Starting Conversations: Grand Valley Peace and Justice closes gaps

by Bea H

There is in the Grand Valley, an organization that is all about giving a voice to people who can’t speak for themselves.  Grand Valley Peace and Justice seeks to make members of the community who are typically pushed aside have someone there to support, encourage and help them.  The organization works in conjunction with other organizations as part of the Grand Valley Coalition for the Homeless.  They work alongside a number of nonprofit and government-funded organizations, services providers and programs to meet short-term needs in order to help homeless individuals reach a point of self-sufficiency.

According to GVPJ Coordinator Sherry Cole, Homelessness is not a quick fix.

“Our goal is end homelessness,” said Cole, “but it’s also about closing gaps. We determine what’s happening and ask ‘how can solving that problem’.”

In order to close gaps, GVPJ finds and solves smaller issues that can create barriers to self-sufficiency.  Some of these gaps include struggles with computer literacy, problems obtaining birth certificates and other ID or simply needing help to create a powerful resume.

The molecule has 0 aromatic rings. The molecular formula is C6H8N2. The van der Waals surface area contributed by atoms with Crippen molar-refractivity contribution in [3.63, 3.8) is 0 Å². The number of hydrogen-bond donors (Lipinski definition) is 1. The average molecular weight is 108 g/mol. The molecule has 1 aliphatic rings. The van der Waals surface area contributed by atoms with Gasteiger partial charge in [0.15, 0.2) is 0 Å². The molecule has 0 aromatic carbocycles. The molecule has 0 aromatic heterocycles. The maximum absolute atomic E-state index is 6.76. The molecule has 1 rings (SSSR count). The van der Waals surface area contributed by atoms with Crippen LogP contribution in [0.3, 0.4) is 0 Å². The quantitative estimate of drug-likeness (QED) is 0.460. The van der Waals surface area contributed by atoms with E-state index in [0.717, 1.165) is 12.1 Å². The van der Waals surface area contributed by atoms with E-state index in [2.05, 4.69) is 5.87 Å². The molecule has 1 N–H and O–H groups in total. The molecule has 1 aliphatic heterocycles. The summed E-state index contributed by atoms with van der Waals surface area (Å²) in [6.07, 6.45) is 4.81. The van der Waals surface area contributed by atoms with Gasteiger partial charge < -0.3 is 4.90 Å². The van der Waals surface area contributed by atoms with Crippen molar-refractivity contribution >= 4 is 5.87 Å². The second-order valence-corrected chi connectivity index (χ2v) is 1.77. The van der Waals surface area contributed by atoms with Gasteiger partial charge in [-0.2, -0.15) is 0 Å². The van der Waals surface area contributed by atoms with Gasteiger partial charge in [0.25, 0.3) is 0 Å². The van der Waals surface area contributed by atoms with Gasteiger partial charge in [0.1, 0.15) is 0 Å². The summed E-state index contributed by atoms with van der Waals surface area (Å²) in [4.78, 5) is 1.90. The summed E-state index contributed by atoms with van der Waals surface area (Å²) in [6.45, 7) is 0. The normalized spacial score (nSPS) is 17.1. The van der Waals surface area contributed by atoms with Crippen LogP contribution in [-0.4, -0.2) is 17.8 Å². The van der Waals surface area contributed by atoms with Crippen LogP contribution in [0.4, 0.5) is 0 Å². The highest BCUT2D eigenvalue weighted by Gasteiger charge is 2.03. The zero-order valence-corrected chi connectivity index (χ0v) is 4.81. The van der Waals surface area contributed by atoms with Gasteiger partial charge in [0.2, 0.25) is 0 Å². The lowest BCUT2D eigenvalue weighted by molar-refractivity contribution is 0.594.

“It’s eye-opening because there are obstacles you don’t think of,” said Cole.

Each year, GVPJ hosts a Resource Fair in collaboration with the Homeless Outreach Team. Service providers satisfy immediate needs, such as food and clothing, and provide opportunities for employment and housing. Attendees are also able to receive HIV testing, make identification cards and get haircuts. The high demand for haircuts began an ongoing partnership between GVPJ and the Intellitech Cosmetology school, which now provides free haircuts every other month.

The Resource Fair is one of many programs GVPJ has developed as a direct service program.  These programs directly provide for a specific set of physical needs for individuals.  Other programs that have been developed include the emergency shelter programs.